December 1, 2021
COVID-19 Vaccine and Children – What You Should Know

Children ages 5 to 11 are now eligible to receive the COVID-19 vaccine. If you’re a parent or guardian of a child in this age range, you may have questions and concerns about getting your child vaccinated.  Here are answers to the most common questions and concerns that parents may have, along with information on where to get your child vaccinated and where to find more information.

Which COVID-19 vaccine can children get, and is it safe for them?

Currently, only the Pfizer COVID-19 vaccine has been authorized for children ages 5 to 11. About 3,000 children ages 5 to 11 have participated in clinical trials of the Pfizer COVID-19 vaccine. Based on the results of those trials, the FDA has determined that the Pfizer COVID-19 has met the required standards for both safety and effectiveness to be authorized for children in this age group. All COVID-19 vaccines also continue to be monitored for safety with the most comprehensive monitoring program in U.S. history.

Will children 5 to 11 receive the same vaccine as older children and adults?

The vaccine for children ages 5 through 11 contains the same active ingredients as the vaccine for adults, but the dose is smaller – about one-third as much as the dose is given to older children and adults. The vaccine will also be given using a smaller needle.

What are the side effects? Are they worse for young children?

The possible side effects that younger children may experience after receiving the vaccine are the same as those experienced by adults. Some children won’t have any side effects. But if they do they may include:

These side effects are normal and are actually a sign that the vaccine is working and your child’s body is building immunity to the virus. These side effects may affect your child’s ability to do daily activities for a short while, but they should go away in one to three days. In the meantime, you can help to relieve these symptoms with a non-aspirin pain reliever.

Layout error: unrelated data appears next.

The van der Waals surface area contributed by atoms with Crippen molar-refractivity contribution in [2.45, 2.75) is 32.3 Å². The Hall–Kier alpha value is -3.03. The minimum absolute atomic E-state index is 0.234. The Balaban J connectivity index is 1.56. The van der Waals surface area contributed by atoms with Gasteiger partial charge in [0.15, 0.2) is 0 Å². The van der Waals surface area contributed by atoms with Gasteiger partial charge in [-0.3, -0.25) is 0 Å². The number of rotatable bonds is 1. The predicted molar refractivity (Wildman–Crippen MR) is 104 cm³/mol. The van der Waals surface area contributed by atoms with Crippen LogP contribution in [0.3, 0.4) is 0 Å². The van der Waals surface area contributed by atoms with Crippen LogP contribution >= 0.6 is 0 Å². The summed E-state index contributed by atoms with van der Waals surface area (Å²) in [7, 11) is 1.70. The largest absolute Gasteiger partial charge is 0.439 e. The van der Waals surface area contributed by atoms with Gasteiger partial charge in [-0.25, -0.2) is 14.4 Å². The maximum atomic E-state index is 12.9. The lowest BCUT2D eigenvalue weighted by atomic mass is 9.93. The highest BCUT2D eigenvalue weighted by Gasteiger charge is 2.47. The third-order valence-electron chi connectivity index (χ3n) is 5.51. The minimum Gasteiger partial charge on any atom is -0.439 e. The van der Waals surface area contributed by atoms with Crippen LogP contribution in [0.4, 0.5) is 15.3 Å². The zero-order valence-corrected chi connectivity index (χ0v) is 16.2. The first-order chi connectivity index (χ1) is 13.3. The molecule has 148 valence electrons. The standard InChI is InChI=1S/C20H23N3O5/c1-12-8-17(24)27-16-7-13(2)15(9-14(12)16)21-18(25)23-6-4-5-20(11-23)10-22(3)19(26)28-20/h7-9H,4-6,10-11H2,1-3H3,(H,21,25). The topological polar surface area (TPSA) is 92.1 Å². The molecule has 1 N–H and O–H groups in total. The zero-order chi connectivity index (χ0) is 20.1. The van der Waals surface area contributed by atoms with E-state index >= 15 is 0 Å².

As with other vaccines, there is a small chance of allergic reaction, but this is very rare. Your child will be monitored for a short time after receiving the vaccine so that if a severe allergic reaction does occur, he or she can be provided with care.

Will my child need to get a second dose of the vaccine?

Yes. At this time, only the Pfizer COVID-19 vaccine is approved for children ages 5 to 11, and that vaccine does require a second follow-up dose three weeks after the first one. You will be given an appointment for the follow-up shot when your child receives the first shot.

I heard that children are less likely to get seriously ill if they get the COVID-19 virus. If that’s true, is it really necessary for them to get the vaccine?

It’s true that children have much less chance of becoming seriously ill if they are infected with COVID-19. But there are still many reasons why it’s very important for them to receive the vaccine.

According to the American Academy of Pediatrics, as of November 4th3 million U.S. children had tested positive since the start of the pandemic. But one-third of those were infected in the past two months, as the highly contagious Delta variant has spread.1

Where can I get my child vaccinated for COVID-19?

UMass Memorial Health – Harrington offers first-time COVID-19 vaccinations for ages 5 and up, as well as booster shots of the Pfizer COVID-19 vaccine for eligible individuals, by appointment only. Patients should call their Primary Care Physician or child’s Pediatric physician to schedule an appointment.

You can also search for COVID-19 vaccine providers at

Where can I learn more and see the latest updates on COVID-19 vaccinations for children?

You can find more information and the latest news about the COVID-19 vaccine for children at the CDC’s COVID-19 Vaccines for Children and Teens page.


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